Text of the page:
A CITY centre car park which has become home to a tented village of rough sleepers is to be cleared of people and closed up at night.

Southampton City Council will shut the Grosvenor Square multi-storey after complaints of the “poor facilities” and “unsafe environment.”

A city spokesperson said the closure is “a trial” in response to “feedback from car park users that rough sleepers are regularly using the car park to sleep overnight”.

They added that “despite being offered a range of alternative accommodation, rough sleepers have continued to use this facility and as consequence we have received numerous complaints of intimidating behaviour, littering and drug related paraphernalia”.

Councillor Jacqui Rayment, cabinet member for Environment and Transport, said: “This is one of our busiest car parks in the city centre. We’ve listened to feedback from users who have complained of the poor facilities and the unsafe environment and as a result we’ve made the decision to implement these overnight closures.

“Grosvenor Square MSCP has previously had difficulties with anti-social behaviour, street homelessness and drug use and although we are sympathetic to rough sleepers, this initiative is about ensuring our car park users at Grosvenor Square, who pay to park here, have a safe and clean environment in which to park their vehicles.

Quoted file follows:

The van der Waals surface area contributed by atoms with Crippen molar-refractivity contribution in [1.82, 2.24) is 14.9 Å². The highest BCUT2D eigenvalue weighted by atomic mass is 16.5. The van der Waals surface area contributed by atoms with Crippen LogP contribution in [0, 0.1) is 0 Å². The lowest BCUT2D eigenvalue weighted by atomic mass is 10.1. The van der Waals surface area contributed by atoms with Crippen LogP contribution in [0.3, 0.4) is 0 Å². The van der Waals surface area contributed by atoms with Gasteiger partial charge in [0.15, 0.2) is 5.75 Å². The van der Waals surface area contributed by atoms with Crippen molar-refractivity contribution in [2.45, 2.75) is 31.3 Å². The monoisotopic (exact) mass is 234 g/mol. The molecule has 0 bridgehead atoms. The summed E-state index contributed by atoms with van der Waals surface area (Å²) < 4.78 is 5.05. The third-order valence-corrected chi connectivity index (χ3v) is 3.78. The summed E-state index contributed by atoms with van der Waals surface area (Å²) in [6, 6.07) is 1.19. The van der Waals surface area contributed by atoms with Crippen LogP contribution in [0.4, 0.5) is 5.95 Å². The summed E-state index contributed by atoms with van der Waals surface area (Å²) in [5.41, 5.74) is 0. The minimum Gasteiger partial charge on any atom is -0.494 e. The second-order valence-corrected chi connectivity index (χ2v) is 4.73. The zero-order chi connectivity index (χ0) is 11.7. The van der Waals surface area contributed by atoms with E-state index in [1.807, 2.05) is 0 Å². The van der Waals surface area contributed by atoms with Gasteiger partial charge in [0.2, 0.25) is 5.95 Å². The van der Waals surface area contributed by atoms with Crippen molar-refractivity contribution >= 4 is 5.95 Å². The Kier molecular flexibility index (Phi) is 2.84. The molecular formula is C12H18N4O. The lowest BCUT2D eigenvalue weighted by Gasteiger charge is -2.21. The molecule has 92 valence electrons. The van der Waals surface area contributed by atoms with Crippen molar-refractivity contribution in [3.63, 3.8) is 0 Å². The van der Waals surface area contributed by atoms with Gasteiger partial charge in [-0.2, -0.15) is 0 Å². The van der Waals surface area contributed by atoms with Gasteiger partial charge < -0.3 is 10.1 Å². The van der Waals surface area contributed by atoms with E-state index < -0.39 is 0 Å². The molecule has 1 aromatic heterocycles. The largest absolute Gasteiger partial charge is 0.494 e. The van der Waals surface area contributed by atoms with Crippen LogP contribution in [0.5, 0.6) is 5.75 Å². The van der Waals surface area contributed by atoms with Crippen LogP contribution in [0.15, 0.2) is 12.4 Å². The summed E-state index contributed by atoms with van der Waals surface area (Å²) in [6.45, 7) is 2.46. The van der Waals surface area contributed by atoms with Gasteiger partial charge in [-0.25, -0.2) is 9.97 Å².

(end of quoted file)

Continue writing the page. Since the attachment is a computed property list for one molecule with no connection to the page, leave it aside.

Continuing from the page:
“There are a whole range of facilities on offer to rough sleepers in our city including regular outreach work which encourages homeless individuals to take advantage of the services on offer to them – from accommodation through to help with alcohol or drug addiction.”

The council have installed metal shutters on the car park and from Monday it will be shut between midnight and 5.30am.

Jane Smith, operations director of charity Society of St James, said the current problem of homelessness in the city has been exacerbated recently by benefits cuts which have left people unable to pay their rent.

She said: “For a lot of people rent has gone up and benefits have gone down and particularly for the under 25s it has been very difficult over the last few months.

“Universal credit takes a long time to come through – they are saying six to 11 weeks.”

A 33-year-old man from Southampton – who is currently living in a doorway on Above Bar with his wife – agreed and said: “After three or four weeks you get a first payment, but you have to wait for six to eight weeks for the next one, but the hostel won’t wait.”

He added: “There aren’t enough beds for everyone, and they are all lumped together, the alcoholics, the drug users and the people who are clean all have to use the same place.”